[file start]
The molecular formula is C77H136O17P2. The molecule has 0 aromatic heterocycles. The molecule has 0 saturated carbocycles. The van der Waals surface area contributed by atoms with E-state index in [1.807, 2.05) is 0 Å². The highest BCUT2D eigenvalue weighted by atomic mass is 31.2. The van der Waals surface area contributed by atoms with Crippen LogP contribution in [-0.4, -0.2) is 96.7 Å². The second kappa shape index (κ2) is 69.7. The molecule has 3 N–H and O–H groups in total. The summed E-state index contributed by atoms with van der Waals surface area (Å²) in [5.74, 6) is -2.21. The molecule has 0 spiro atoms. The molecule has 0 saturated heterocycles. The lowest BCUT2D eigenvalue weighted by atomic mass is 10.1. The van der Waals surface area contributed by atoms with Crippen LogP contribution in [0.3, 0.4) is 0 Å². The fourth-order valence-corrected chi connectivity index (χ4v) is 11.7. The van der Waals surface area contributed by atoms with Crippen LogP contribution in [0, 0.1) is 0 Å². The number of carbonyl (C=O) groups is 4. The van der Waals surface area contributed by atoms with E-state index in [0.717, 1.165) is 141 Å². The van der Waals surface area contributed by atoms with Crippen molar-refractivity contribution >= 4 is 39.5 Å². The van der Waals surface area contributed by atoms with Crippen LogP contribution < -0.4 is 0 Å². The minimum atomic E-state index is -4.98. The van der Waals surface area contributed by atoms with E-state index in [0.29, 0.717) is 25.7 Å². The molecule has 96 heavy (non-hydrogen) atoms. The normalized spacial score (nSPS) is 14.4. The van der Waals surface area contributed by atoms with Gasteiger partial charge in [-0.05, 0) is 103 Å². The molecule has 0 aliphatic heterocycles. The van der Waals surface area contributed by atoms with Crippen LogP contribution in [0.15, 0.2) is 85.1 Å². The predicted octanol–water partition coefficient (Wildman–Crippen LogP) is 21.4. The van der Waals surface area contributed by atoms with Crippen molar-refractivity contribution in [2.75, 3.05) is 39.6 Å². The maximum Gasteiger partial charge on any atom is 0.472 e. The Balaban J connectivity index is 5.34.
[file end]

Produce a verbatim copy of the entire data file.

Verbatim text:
The molecular formula is C77H136O17P2. The molecule has 0 aromatic heterocycles. The molecule has 0 saturated carbocycles. The van der Waals surface area contributed by atoms with E-state index in [1.807, 2.05) is 0 Å². The highest BCUT2D eigenvalue weighted by atomic mass is 31.2. The van der Waals surface area contributed by atoms with Crippen LogP contribution in [-0.4, -0.2) is 96.7 Å². The second kappa shape index (κ2) is 69.7. The molecule has 3 N–H and O–H groups in total. The summed E-state index contributed by atoms with van der Waals surface area (Å²) in [5.74, 6) is -2.21. The molecule has 0 spiro atoms. The molecule has 0 saturated heterocycles. The lowest BCUT2D eigenvalue weighted by atomic mass is 10.1. The van der Waals surface area contributed by atoms with Crippen LogP contribution in [0.3, 0.4) is 0 Å². The fourth-order valence-corrected chi connectivity index (χ4v) is 11.7. The van der Waals surface area contributed by atoms with Crippen LogP contribution in [0, 0.1) is 0 Å². The number of carbonyl (C=O) groups is 4. The van der Waals surface area contributed by atoms with E-state index in [0.717, 1.165) is 141 Å². The van der Waals surface area contributed by atoms with Crippen molar-refractivity contribution >= 4 is 39.5 Å². The van der Waals surface area contributed by atoms with Crippen LogP contribution < -0.4 is 0 Å². The minimum atomic E-state index is -4.98. The van der Waals surface area contributed by atoms with E-state index in [0.29, 0.717) is 25.7 Å². The molecule has 96 heavy (non-hydrogen) atoms. The normalized spacial score (nSPS) is 14.4. The van der Waals surface area contributed by atoms with Gasteiger partial charge in [-0.05, 0) is 103 Å². The molecule has 0 aliphatic heterocycles. The van der Waals surface area contributed by atoms with Crippen LogP contribution in [0.15, 0.2) is 85.1 Å². The predicted octanol–water partition coefficient (Wildman–Crippen LogP) is 21.4. The van der Waals surface area contributed by atoms with Crippen molar-refractivity contribution in [2.75, 3.05) is 39.6 Å². The maximum Gasteiger partial charge on any atom is 0.472 e. The Balaban J connectivity index is 5.34.